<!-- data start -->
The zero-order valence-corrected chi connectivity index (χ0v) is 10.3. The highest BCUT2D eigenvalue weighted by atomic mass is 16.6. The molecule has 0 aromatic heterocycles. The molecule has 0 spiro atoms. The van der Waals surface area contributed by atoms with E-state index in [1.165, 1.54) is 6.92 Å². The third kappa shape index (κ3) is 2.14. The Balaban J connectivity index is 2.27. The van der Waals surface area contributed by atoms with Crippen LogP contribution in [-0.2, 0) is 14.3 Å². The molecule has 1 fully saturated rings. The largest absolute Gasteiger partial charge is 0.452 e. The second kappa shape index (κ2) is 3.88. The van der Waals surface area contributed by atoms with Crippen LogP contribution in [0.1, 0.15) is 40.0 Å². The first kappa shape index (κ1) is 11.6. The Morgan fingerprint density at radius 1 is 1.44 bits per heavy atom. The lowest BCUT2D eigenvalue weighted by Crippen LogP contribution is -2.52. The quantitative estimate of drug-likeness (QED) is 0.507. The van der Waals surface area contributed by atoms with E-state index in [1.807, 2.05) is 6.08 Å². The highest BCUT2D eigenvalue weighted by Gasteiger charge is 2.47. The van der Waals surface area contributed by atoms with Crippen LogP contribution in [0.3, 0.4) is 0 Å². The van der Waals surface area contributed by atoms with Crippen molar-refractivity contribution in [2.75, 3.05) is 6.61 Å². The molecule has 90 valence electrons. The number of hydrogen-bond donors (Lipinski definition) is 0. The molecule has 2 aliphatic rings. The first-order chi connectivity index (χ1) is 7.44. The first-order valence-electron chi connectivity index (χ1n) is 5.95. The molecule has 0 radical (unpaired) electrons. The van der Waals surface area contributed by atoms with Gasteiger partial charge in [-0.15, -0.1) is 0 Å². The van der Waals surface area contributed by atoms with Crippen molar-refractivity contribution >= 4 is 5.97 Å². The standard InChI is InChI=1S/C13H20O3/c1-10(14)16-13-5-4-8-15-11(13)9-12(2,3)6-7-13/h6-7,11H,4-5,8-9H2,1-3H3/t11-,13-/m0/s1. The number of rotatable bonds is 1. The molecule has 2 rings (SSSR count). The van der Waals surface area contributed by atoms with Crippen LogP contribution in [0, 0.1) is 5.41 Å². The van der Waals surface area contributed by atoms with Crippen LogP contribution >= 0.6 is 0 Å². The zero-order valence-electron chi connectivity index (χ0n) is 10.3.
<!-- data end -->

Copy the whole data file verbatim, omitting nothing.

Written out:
The zero-order valence-corrected chi connectivity index (χ0v) is 10.3. The highest BCUT2D eigenvalue weighted by atomic mass is 16.6. The molecule has 0 aromatic heterocycles. The molecule has 0 spiro atoms. The van der Waals surface area contributed by atoms with E-state index in [1.165, 1.54) is 6.92 Å². The third kappa shape index (κ3) is 2.14. The Balaban J connectivity index is 2.27. The van der Waals surface area contributed by atoms with Crippen LogP contribution in [-0.2, 0) is 14.3 Å². The molecule has 1 fully saturated rings. The largest absolute Gasteiger partial charge is 0.452 e. The second kappa shape index (κ2) is 3.88. The van der Waals surface area contributed by atoms with Crippen LogP contribution in [0.1, 0.15) is 40.0 Å². The first kappa shape index (κ1) is 11.6. The Morgan fingerprint density at radius 1 is 1.44 bits per heavy atom. The lowest BCUT2D eigenvalue weighted by Crippen LogP contribution is -2.52. The quantitative estimate of drug-likeness (QED) is 0.507. The van der Waals surface area contributed by atoms with E-state index in [1.807, 2.05) is 6.08 Å². The highest BCUT2D eigenvalue weighted by Gasteiger charge is 2.47. The van der Waals surface area contributed by atoms with Crippen LogP contribution in [0.3, 0.4) is 0 Å². The van der Waals surface area contributed by atoms with Crippen molar-refractivity contribution in [2.75, 3.05) is 6.61 Å². The molecule has 90 valence electrons. The number of hydrogen-bond donors (Lipinski definition) is 0. The molecule has 2 aliphatic rings. The first-order chi connectivity index (χ1) is 7.44. The first-order valence-electron chi connectivity index (χ1n) is 5.95. The molecule has 0 radical (unpaired) electrons. The van der Waals surface area contributed by atoms with Gasteiger partial charge in [-0.15, -0.1) is 0 Å². The van der Waals surface area contributed by atoms with Crippen molar-refractivity contribution >= 4 is 5.97 Å². The standard InChI is InChI=1S/C13H20O3/c1-10(14)16-13-5-4-8-15-11(13)9-12(2,3)6-7-13/h6-7,11H,4-5,8-9H2,1-3H3/t11-,13-/m0/s1. The number of rotatable bonds is 1. The molecule has 2 rings (SSSR count). The van der Waals surface area contributed by atoms with Crippen LogP contribution in [0, 0.1) is 5.41 Å². The van der Waals surface area contributed by atoms with Crippen LogP contribution >= 0.6 is 0 Å². The zero-order valence-electron chi connectivity index (χ0n) is 10.3.